David Fincher’s The Social Network is a work of contradictions. This is never more apparent than in its examination of Facebook founder Mark Zuckerberg (Jesse Eisenberg). This self-indulgent, awkward young man who went on to create an Internet empire with his international social network is perhaps the least social person you’re likely to meet. Beginning as a way to hook up with girls on the Harvard campus, Facebook has become a place of reinvention for those who frequent it. Positive qualities are highlighted, negative ones omitted and advantageous lies are told, all things that would appeal to Zuckerberg if he weren’t so focused on writing code.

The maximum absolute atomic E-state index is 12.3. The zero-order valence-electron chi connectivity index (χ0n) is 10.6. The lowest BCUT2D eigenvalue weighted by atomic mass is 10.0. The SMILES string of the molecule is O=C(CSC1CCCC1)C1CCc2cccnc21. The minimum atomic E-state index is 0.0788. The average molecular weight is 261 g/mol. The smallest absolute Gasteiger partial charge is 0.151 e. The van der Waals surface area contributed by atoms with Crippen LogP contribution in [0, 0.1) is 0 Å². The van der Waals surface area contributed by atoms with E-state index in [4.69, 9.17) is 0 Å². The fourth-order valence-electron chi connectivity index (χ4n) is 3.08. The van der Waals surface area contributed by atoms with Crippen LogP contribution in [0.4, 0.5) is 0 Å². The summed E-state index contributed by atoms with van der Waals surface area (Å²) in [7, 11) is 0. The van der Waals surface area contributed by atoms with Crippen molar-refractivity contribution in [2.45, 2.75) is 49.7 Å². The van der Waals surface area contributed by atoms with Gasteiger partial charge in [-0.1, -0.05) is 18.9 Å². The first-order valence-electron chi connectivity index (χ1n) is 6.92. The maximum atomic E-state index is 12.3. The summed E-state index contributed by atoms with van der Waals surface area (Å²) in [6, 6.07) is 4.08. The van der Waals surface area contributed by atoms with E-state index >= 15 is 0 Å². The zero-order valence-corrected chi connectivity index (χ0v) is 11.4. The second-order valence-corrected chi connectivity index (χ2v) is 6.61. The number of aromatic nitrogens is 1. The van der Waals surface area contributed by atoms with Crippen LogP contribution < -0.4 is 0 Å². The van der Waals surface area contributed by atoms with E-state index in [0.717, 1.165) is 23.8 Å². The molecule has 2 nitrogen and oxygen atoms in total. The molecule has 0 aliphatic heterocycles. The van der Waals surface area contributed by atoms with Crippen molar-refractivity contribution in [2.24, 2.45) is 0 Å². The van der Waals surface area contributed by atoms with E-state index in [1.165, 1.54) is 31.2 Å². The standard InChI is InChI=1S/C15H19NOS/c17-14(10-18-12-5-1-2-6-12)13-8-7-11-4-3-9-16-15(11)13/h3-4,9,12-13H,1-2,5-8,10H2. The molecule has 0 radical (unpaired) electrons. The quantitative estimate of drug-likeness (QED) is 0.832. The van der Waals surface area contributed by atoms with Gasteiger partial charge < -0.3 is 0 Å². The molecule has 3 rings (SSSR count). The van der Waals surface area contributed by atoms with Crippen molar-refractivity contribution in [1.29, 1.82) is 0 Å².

Fincher’s compelling film traces the birth of Facebook as well as the litigation it spawned by others who claimed to have come up with the idea instead of Zuckerberg. His initial financial backer and only friend, Eduardo (Andrew Garfield), brings suit, as do the Winklevoss twins (both played by Armie Hammer). Through their depositions we get various accounts of how all of this came to be, each probably containing a bit of truth.
The creation of Facebook is the engine that drives the film. Everything in its wake causes most of its characters to reveal their true selves. Fittingly, Zuckerberg remains murky. Is he a little boy lost? A genius with an eye for what sells but no clue as to what makes us tick? A heartbroken man-child who just wants to be part of the crowd? We don’t really know, which is precisely the point. In this era of electronic reinvention, it’s fitting that Zuckerberg is more avatar than man, as Fincher provides a compelling portrait of human character at its best and worst.
Contact Chuck Koplinski at firstname.lastname@example.org.